It’s a Tuesday in November, and the sun doesn’t rise ‘til well after breakfast. I take a deep breath on my way out of the house and can easily imagine myself back home in Alaska. The crispness of the fall air is a perfect match. It has always been my favorite season, and I linger on the doorstep to enjoy it — letting my mind wander back to the beaches and evergreens of home.
As I open my eyes to the towering crests that are the Swiss Alps however, I am reminded of the distance. In the valley below me there is no lapping green ocean, but instead the reds and golds of changing leaves, the steady winding of trains, and the endless patchwork of pastures. Cows, newly returned from their summer grazing grounds, dot the fields. The frosted peaks of the largest mountains I have ever seen loom above all, lending magnitude to the quaint scene below.
It is the third month of my latest European adventure, and while transitioning between cultures can sometimes be painful, my stay here in Switzerland has been a fairly gentle adjustment. The differences are subtle ones, just enough to make me smile to myself and take note. Trains are never late, there is no canned pumpkin, and after-lunch naps are a God-given right. Nothing is rushed, because nothing is ever behind schedule. Chocolate and cheese are cheap — a change I have adjusted to happily — while everything else is astonishingly expensive.
My life here is tucked far from the commercial buzz — or even any stores. Since my arrival in July, I have taken up residence at the Ecole d’Humanite, a small international boarding school in the mountains near Interlaken. Switching my role from student to teacher, I have been endeavoring to teach English — somewhat of an experiment, but one that I am enjoying.
Most easily reached by ski gondola, it is safe to say the Ecole (as it is fondly referred to) is remote. Students from more than 30 countries reside here, scattered through the sturdy Swiss houses and classrooms that have contained the school since the mid 1900s. The culture fostered in the school is unique in a way that I never could have understood before I settled here. The small rituals of community life that I have learned as my daily routine are unique in their deliberate and meaningful nature. Each morning the school cleans together, every student begrudgingly hauling trash and shoveling snow. There are goats, a blacksmithing studio, Irish dance classes and a weaving room. On Saturdays before class, the whole school sings — songs from all over the world, the tunes and lyrics infused with ideals of peace, love and community.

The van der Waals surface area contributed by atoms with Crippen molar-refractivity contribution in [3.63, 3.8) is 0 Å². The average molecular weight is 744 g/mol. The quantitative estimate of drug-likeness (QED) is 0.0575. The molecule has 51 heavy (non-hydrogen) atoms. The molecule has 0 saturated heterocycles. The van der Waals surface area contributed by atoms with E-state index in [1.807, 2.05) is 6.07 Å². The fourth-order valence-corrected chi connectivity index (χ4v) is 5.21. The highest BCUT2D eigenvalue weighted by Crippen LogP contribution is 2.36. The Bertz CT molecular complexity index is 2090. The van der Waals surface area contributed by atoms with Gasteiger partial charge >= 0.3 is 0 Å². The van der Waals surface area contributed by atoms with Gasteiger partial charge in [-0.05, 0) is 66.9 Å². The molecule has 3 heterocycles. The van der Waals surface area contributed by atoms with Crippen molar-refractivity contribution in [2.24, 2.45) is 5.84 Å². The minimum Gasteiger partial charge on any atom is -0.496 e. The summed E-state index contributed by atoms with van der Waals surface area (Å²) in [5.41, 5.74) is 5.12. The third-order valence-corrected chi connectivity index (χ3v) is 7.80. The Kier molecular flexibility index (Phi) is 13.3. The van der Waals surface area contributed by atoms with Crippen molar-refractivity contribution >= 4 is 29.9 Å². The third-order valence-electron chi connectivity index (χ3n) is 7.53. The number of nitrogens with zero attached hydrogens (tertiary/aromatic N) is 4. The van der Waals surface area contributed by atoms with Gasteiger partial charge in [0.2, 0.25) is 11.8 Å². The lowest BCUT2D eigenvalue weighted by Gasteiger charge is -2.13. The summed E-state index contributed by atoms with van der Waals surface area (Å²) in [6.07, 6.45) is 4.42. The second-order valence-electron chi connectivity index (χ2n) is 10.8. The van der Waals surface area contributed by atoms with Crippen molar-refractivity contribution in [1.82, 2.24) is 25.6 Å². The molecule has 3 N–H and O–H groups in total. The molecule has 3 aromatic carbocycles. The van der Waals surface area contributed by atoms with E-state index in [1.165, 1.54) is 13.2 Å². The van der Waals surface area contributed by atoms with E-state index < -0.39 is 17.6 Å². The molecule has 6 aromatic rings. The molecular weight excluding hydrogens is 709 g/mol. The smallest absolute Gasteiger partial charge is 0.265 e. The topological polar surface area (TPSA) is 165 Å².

The kids are still kids — skateboarding, scrawling crude pictures on chalkboards, skipping class and smoking — but the mismatched intercultural community they create together is different and powerful. Integrating myself into this place has reiterated to me that education is flexible and vibrant, academic and extracurricular.
Though I suppose this time in Switzerland will someday appear on my resume as “teaching experience” I think “learning experience” would be a more accurate designation. From the broken German I now speak proudly at the grocery store to the lessons in patience, spontaneity, and dogged perseverance I have learned from my students, this place has taught me much more than I expected.
Far from home, nestled into these new and different mountains, the winter spans before me. The holiday traditions of old Europe are all around, and I find that I don’t miss candy canes and pumpkin pie as much as I thought I would. Roasted chestnuts, holiday markets, cow-bells and chocolate are proving ample compensation. Standing outside my door, in the fresh fall air, the pull of beaches and evergreens loosens its grip. I am far away, satisfied and still.
• Adrienne Bosworth is a Juneauite currently teaching abroad in Switzerland.